Adventures in the French Alps

As we flew from Vienna to Lyon, France, I stared out the window at the mountains below us. I could see the ski runs, and I started to get very excited. I was about to return to the French alps for the first time since winter 2005.

We took the train from Lyon to Valence. From Valence we took another slow, winding train that made its way through the Alps. I spent a large part of the train trip speaking with a sweet older lady from Bretagne. She was going to be spending the winter months in Gap, where Provence meets the Southern Alps. She told me all about her life in Bretagne and about her friends in the mountain village. I absolutely loved talking with her and hearing her life story. She was genuinely interested in my story as well, so I got the chance to practise speaking. When she got off at her stop, she gave me a kiss on both cheeks and told me how happy she was to have chatted with me. It made me feel so warm and fuzzy inside. It reminded me how much I love people in France, how friendly people are (really!), how much I enjoy speaking French and how the loveliest travel moments are often the ones you hadn’t planned.

Our hotel in Briançon was conveniently located only a short walk from the train station. The first thing we did, of course, was eat a fabulous raclette at the hotel restaurant. A raclette consists of melted cheese served with charcuterie and potato, with a side of delicious bread. I was in French mountain food heaven. I knew Dad would love it too, since it was all his favourite things in one carb-heavy, perfect-for-ski-weather meal.

The next morning we woke up bright and early for a fun-filled day on the slopes. We walked from our hotel to the Prorel cable car, which was right in the middle of the town. We found a nice rental shop right underneath the cable car, and they let us leave our rented equipment with them overnight. If you are ever looking to go skiing in France and you don’t want the hassle of having to deal with buses, shuttles and rental cars, then Briançon is the place for you!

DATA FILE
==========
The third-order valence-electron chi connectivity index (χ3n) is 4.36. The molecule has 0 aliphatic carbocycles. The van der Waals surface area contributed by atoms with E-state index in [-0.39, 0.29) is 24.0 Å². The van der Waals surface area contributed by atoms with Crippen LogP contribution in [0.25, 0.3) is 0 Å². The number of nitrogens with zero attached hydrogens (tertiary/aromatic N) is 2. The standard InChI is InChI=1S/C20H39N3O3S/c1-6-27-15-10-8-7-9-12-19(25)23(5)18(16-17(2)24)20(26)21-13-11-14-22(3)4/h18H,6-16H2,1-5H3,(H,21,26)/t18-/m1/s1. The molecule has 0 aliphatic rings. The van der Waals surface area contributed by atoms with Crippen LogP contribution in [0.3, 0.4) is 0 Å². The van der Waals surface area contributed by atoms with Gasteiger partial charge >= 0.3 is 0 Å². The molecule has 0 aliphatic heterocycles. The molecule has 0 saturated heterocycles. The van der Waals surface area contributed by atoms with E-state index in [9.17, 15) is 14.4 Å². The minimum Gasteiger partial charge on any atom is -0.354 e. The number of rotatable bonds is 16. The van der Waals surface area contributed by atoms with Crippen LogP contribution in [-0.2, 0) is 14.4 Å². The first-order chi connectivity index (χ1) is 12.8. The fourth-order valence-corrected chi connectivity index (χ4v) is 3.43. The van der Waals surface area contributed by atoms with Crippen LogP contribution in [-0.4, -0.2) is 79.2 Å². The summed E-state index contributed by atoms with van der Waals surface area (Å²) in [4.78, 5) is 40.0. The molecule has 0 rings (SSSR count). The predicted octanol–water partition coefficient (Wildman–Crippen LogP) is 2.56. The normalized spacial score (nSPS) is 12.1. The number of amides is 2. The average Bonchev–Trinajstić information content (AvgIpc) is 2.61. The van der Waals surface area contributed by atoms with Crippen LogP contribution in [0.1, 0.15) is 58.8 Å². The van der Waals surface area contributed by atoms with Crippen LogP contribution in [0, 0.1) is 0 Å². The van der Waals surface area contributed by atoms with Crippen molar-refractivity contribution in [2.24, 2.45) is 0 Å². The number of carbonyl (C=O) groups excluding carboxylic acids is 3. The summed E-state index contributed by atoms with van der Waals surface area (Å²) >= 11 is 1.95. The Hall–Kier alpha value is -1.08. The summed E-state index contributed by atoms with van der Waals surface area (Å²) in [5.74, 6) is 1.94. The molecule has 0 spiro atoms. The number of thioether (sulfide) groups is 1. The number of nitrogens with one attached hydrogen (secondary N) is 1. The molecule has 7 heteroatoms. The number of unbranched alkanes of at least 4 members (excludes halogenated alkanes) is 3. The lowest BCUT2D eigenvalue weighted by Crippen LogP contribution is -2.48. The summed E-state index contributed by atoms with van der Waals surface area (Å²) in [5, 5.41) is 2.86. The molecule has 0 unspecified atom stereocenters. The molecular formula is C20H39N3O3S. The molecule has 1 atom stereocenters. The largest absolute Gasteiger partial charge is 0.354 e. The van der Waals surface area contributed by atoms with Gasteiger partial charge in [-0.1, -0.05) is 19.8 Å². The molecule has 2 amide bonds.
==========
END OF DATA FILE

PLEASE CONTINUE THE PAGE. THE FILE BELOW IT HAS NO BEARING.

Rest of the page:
The cable car dropped us off at the Serre Chevalier resort, a gigantic ski area with 250 km of runs. As a bonus, since we were at the resort in the middle of week and not during school winter holidays, we hardly waited in any lines.

I spent two full days exploring the mountains and getting in as many runs as possible. I mostly stuck to beginner and intermediate runs. I made only one teeny judgment error. I decided that it was time for an adventure, so I took a random cat track. Unfortunately, that particular track turned out to be more of a skating rink than a ski run. After slipping and sliding (and admittedly screaming a bit) down the mountain, I wound up in an unfamiliar village. Luckily, my ski pass covered the cable cars in different areas, including the village I accidentally visited. I stuck to the top half of the resort after that little misadventure!

Dad and I started the first day skiing together, but we separated after a few runs. I had a ski-ski-ski-eat-ski-ski-ski plan for each day on the mountain. Dad’s schedule looked more like ski-beer-ski-eat-ski-beer-ski-relax at the hotel. We did end up meeting for scrumptious lunches at the lodge. Boy do they know how to do food at French ski lodges! I know that’s to be expected, but still…wow.

We spent our last day in Briançon exploring the old city, which was a short hike uphill from our hotel. Briançon is famous for being the highest city in France. The Vauban fortified the city in the 17th century to defend it from the Austrians, and remnants of the walls still exist today. Dad and I wandered through all the narrow streets, and stopped at a crêperie for a delicious lunch. We wanted to explore the wooded paths just outside the city, but they were covered in ice. I should have brought my trusty crampons! I would love to come back to the region one day in the summer to check out the hiking trails (and eat!)


– The roles were reversed for Dad and me in the France portion of this trip. In Czech Republic, he was my (extremely!) helpful translator. In France, I had to translate for him whenever we encountered people who couldn’t speak English. Things occasionally got a bit awkward. For instance, we went into a restaurant one evening, and I greeted the servers in French. They responded to me, then said something to Dad. His back happened to be turned, so he didn’t react at all. I immediately explained that he didn’t speak any French and thus didn’t realize that they were talking to him. Thankfully, the servers didn’t seem offended.

– On that note, oral translation is super exhausting. I was completely worn out at the end of each day in France, and not just from skiing. I also think that language immersion experiences in general are mentally draining. When I was living in France as a high school student, I would fall asleep as soon as my head hit the pillow. What a cure for insomnia!

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